FO: Franny Cardigan
Posted on November 23, 2009 - 7:13pm
FO: Franny Cardigan
(I listened to two audiobooks by totally different authors while knitting this sweater. Both featured characters with the unusual name Franny. So I figured it was destiny that this cardigan should be so named.
Yarn: Shokay Orient (organic yak/bamboo blend), colorway Peony, 5 skeins (about 1250 yards)
Needles: US Size 3 32 inch, US size 5 9 inch and 32 inch.
Construction: I knitted this sweater seamlessly from the bottom up, starting with a provisional cast-on on size 3 needles. I worked for a couple of inches, then switched to a size 5 needle. I also started working an i-cord edging at this point. When the fabric knit on the larger needles was the same length as that knit on the smaller, I carefully undid the provisional cast-on and placed the live stitches on a spare needle. I then knit one stitch from the main needle and one from the spare needle together, all the way across the garment, creating a folded hem. Next I knit a ton of rows of stockinette stitch with no shaping whatsover. When the fabric was the right length from my underarm to where I wanted the hem to hang, I started the sleeves. I began with an i-cord cast on, and then increased rapidly over several rows to form the billowy shape of the sleeve. I worked in stockinette with no shaping until the sleeve reached the underarm, then transferred the sleeve to a spare needle and worked the second sleeve the same way. Next I joined the sleeves and body together, leaving a few stitches on waste yarn for the underarm. I worked a few rows, decreasing rapidly, and then began the smocking pattern. I won't give away the secret of how it's done, but a cabling needle is involved. Incorporated into the smocking are decreases for the neckline. Finally, I worked an i-cord bind-off. I made sewn button loops on one side of the yoke and sewed the buttons to the other.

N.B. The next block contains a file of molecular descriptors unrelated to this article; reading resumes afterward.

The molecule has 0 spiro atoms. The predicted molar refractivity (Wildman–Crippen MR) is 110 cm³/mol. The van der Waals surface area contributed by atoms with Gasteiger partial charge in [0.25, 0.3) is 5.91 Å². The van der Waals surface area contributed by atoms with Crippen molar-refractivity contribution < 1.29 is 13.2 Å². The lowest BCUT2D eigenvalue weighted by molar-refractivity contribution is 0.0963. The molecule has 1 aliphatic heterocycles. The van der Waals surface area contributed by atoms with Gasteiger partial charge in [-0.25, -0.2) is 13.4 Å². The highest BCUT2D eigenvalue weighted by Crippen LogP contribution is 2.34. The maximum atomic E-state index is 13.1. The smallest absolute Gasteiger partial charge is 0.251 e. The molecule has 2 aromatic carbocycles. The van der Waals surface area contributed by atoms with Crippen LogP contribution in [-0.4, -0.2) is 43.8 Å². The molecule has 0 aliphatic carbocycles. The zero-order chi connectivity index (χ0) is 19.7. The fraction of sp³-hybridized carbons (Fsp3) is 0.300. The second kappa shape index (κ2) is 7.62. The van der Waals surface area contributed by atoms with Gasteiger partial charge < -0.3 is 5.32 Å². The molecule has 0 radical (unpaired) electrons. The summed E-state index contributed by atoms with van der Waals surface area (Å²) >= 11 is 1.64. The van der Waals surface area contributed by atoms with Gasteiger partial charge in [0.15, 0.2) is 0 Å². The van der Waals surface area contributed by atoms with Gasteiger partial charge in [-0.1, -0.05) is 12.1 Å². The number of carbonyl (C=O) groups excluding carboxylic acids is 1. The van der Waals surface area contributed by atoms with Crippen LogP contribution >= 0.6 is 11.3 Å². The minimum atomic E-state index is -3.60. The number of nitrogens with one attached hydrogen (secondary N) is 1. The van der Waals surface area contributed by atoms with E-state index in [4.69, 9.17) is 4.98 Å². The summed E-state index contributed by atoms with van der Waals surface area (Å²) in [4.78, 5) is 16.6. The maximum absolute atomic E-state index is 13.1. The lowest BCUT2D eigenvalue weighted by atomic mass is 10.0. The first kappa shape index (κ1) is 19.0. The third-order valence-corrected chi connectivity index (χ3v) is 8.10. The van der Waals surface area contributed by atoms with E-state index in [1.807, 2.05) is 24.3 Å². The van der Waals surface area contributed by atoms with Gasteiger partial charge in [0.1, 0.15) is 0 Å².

This is the sweater I thought would be great as a maternity garment, because it is open from the sternum down, so it could be worn during pregnany or at any other time. Also, like a lot of maternity clothes, it's loose, comfy, and a bit billowy.
The yarn was one of the most luxurious (and, naturally, one of the most expensive) I've ever worked with. In all those yards of yarn I did not find one flaw or knot. However the sweater grew a lot during blocking, due to the bamboo content. I ended up having to shrink it in the dryer to make it fit. But it does fit now, and I adore it.